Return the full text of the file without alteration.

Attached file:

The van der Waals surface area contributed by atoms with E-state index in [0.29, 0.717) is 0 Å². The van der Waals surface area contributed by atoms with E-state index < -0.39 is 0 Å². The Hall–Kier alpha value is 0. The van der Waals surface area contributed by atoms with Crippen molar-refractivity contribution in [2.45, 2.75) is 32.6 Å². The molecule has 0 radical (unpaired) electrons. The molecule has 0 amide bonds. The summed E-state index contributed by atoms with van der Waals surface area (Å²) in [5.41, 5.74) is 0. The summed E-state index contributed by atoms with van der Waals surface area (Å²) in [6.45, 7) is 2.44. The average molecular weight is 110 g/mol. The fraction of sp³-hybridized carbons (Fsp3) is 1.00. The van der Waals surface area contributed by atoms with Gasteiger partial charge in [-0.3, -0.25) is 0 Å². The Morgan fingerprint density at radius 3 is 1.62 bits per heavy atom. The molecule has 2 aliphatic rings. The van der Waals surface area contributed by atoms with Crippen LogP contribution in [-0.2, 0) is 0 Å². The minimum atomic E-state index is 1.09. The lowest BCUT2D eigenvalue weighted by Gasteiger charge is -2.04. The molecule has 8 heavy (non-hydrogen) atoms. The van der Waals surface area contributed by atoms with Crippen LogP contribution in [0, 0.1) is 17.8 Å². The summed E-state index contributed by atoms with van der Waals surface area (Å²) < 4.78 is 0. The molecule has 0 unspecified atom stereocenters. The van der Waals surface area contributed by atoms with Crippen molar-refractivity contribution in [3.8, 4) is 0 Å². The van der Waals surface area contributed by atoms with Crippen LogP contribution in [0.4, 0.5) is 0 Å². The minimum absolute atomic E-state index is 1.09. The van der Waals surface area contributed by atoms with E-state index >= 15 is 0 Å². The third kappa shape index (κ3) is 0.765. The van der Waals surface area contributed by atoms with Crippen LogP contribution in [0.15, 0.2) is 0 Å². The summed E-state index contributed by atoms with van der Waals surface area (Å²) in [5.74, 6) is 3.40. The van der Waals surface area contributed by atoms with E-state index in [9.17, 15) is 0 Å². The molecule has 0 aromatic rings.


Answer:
The van der Waals surface area contributed by atoms with E-state index in [0.29, 0.717) is 0 Å². The van der Waals surface area contributed by atoms with E-state index < -0.39 is 0 Å². The Hall–Kier alpha value is 0. The van der Waals surface area contributed by atoms with Crippen molar-refractivity contribution in [2.45, 2.75) is 32.6 Å². The molecule has 0 radical (unpaired) electrons. The molecule has 0 amide bonds. The summed E-state index contributed by atoms with van der Waals surface area (Å²) in [5.41, 5.74) is 0. The summed E-state index contributed by atoms with van der Waals surface area (Å²) in [6.45, 7) is 2.44. The average molecular weight is 110 g/mol. The fraction of sp³-hybridized carbons (Fsp3) is 1.00. The van der Waals surface area contributed by atoms with Gasteiger partial charge in [-0.3, -0.25) is 0 Å². The Morgan fingerprint density at radius 3 is 1.62 bits per heavy atom. The molecule has 2 aliphatic rings. The van der Waals surface area contributed by atoms with Crippen LogP contribution in [-0.2, 0) is 0 Å². The minimum atomic E-state index is 1.09. The lowest BCUT2D eigenvalue weighted by Gasteiger charge is -2.04. The molecule has 8 heavy (non-hydrogen) atoms. The van der Waals surface area contributed by atoms with Crippen LogP contribution in [0, 0.1) is 17.8 Å². The summed E-state index contributed by atoms with van der Waals surface area (Å²) < 4.78 is 0. The molecule has 0 unspecified atom stereocenters. The van der Waals surface area contributed by atoms with Crippen molar-refractivity contribution in [3.8, 4) is 0 Å². The van der Waals surface area contributed by atoms with Crippen LogP contribution in [0.4, 0.5) is 0 Å². The minimum absolute atomic E-state index is 1.09. The van der Waals surface area contributed by atoms with E-state index >= 15 is 0 Å². The third kappa shape index (κ3) is 0.765. The van der Waals surface area contributed by atoms with Crippen LogP contribution in [0.15, 0.2) is 0 Å². The summed E-state index contributed by atoms with van der Waals surface area (Å²) in [5.74, 6) is 3.40. The van der Waals surface area contributed by atoms with E-state index in [9.17, 15) is 0 Å². The molecule has 0 aromatic rings.